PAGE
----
Bantam chickens

A rosecomb bantam chicken in a show cage

I adore my bantams. I have kept 22 different types over the years and keep them around just for fun.

What is a bantam chicken?

A bantam chicken is a small chicken. There are two types of bantam, those that are a smaller version of large fowl chickens and the true bantams. The true bantams have no large fowl version whereas with the standard bantam there is a big or large fowl type.

Bantam chickens are suitable for the smaller garden or backyard where space is short. They still require a coop and run and all the same equipment as their large fowl counterparts but it can be smaller.

Bantams eat less feed so will be cheaper to keep. 

Bantams make better flyers than full size chickens and will have no trouble getting to the higher perches.

Below: This is a light Sussex bantam, a small version of the large fowl Sussex.

Bantams tend to be late to mature and rarely come into lay in less than 35 weeks. Silkies are particularly bad in this respect and sometimes don't start laying until they are a year old.

Bantams and large fowl chickens can be kept together with few problems.

How many types of bantam are there?

The ABA or American bantam association lists more than 400 types of bantam chicken. For a full list of chickens breeds see this page.

Below: Here is a flock of my gold laced bantam Barnevelders.

Bantams are as a rule more ornamental and more often shown but they can be productive egg layers and are as hardy as bigger chickens.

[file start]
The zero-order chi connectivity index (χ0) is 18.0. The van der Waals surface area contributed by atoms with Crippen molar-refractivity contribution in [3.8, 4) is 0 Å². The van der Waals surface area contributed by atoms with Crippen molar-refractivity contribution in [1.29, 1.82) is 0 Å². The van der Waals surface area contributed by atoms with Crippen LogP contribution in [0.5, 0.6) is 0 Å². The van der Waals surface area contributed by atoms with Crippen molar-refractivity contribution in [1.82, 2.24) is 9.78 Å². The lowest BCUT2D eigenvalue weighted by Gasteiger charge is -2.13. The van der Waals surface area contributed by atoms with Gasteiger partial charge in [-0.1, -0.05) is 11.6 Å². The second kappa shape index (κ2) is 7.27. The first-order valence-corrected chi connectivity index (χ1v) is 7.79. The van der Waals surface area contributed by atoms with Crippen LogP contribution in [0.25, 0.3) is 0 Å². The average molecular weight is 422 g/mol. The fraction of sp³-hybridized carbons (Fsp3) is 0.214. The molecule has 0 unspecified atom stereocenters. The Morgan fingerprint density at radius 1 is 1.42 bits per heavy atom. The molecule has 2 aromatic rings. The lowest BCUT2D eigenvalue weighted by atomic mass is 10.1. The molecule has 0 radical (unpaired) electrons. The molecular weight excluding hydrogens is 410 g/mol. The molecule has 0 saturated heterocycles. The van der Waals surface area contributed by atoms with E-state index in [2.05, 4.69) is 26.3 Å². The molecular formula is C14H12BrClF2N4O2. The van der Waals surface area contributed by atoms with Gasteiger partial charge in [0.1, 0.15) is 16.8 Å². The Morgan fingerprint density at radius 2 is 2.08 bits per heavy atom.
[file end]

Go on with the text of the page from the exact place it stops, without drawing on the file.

Some breeds of bantams lay almost as many eggs as their large fowl cousins although the eggs are smaller. 3 bantam eggs is roughly equivalent to two normal eggs.

My bantams free range with my big chickens and there is rarely any trouble.

Bantam chickens have some specific traits:

  • Bantams are known for being more broody than large fowl chickens.
  • They are easier to tame and often more friendly.
  • Bantam chickens tend to fly better and more often.
  • Bantams can be kept in smaller spaces.
  • Bantams are good with kids and make excellent pets.
  • As they are smaller they make a little less noise and mess.

Do bantams need special care? 

For the most part you can treat your bantams in exactly the same way as your would your large chickens.

Some bantams do require special care, those with feathery feet and legs need to be kept on dry ground and frizzled feathered bantams need to be kept warm. 

The Japanese, Serama, Frizzle and Dutch bantams are not generally held to be cold tolerant birds.

Bantams are more likely to be taken by hawks and birds of prey so need a covered run.

Feather legged types can suffer in the cold and wet of winter and need to be kept dry. Pekin bantams are particularly bad in the wet and soak up water like a sponge.

Below: Silkies and Silkie feathered bantams need to be kept dry as their feathers have no waterproofing.

They are smaller and will get cold more easily and with bantams you will likely need to keep them in the brooder for a few extra days.